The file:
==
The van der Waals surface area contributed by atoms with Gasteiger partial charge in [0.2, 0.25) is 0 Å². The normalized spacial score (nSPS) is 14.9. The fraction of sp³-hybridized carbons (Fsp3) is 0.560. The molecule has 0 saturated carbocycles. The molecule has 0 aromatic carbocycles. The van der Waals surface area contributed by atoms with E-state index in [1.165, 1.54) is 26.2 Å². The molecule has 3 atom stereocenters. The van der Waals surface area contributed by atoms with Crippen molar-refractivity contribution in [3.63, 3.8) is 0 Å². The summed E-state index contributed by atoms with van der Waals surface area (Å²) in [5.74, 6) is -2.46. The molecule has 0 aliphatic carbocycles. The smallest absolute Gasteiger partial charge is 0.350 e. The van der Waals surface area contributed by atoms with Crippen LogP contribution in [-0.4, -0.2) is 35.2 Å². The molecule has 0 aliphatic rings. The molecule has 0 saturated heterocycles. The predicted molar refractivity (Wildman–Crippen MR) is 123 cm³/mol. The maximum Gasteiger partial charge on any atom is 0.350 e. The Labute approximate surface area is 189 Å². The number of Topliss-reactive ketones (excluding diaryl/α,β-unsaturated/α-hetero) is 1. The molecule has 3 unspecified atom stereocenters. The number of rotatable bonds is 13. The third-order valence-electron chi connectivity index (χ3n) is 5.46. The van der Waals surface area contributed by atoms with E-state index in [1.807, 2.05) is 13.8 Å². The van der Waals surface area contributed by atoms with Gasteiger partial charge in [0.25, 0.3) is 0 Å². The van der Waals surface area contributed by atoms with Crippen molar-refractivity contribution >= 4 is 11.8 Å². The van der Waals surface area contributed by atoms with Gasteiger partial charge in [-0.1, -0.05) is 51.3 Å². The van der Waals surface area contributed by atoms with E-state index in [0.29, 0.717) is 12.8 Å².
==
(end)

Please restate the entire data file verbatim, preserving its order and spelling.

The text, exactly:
The van der Waals surface area contributed by atoms with Gasteiger partial charge in [0.2, 0.25) is 0 Å². The normalized spacial score (nSPS) is 14.9. The fraction of sp³-hybridized carbons (Fsp3) is 0.560. The molecule has 0 saturated carbocycles. The molecule has 0 aromatic carbocycles. The van der Waals surface area contributed by atoms with E-state index in [1.165, 1.54) is 26.2 Å². The molecule has 3 atom stereocenters. The van der Waals surface area contributed by atoms with Crippen molar-refractivity contribution in [3.63, 3.8) is 0 Å². The summed E-state index contributed by atoms with van der Waals surface area (Å²) in [5.74, 6) is -2.46. The molecule has 0 aliphatic carbocycles. The smallest absolute Gasteiger partial charge is 0.350 e. The van der Waals surface area contributed by atoms with Crippen LogP contribution in [-0.4, -0.2) is 35.2 Å². The molecule has 0 aliphatic rings. The molecule has 0 saturated heterocycles. The predicted molar refractivity (Wildman–Crippen MR) is 123 cm³/mol. The maximum Gasteiger partial charge on any atom is 0.350 e. The Labute approximate surface area is 189 Å². The number of Topliss-reactive ketones (excluding diaryl/α,β-unsaturated/α-hetero) is 1. The molecule has 3 unspecified atom stereocenters. The number of rotatable bonds is 13. The third-order valence-electron chi connectivity index (χ3n) is 5.46. The van der Waals surface area contributed by atoms with E-state index in [1.807, 2.05) is 13.8 Å². The van der Waals surface area contributed by atoms with Gasteiger partial charge in [0.25, 0.3) is 0 Å². The van der Waals surface area contributed by atoms with Crippen molar-refractivity contribution >= 4 is 11.8 Å². The van der Waals surface area contributed by atoms with Gasteiger partial charge in [-0.1, -0.05) is 51.3 Å². The van der Waals surface area contributed by atoms with E-state index in [0.29, 0.717) is 12.8 Å².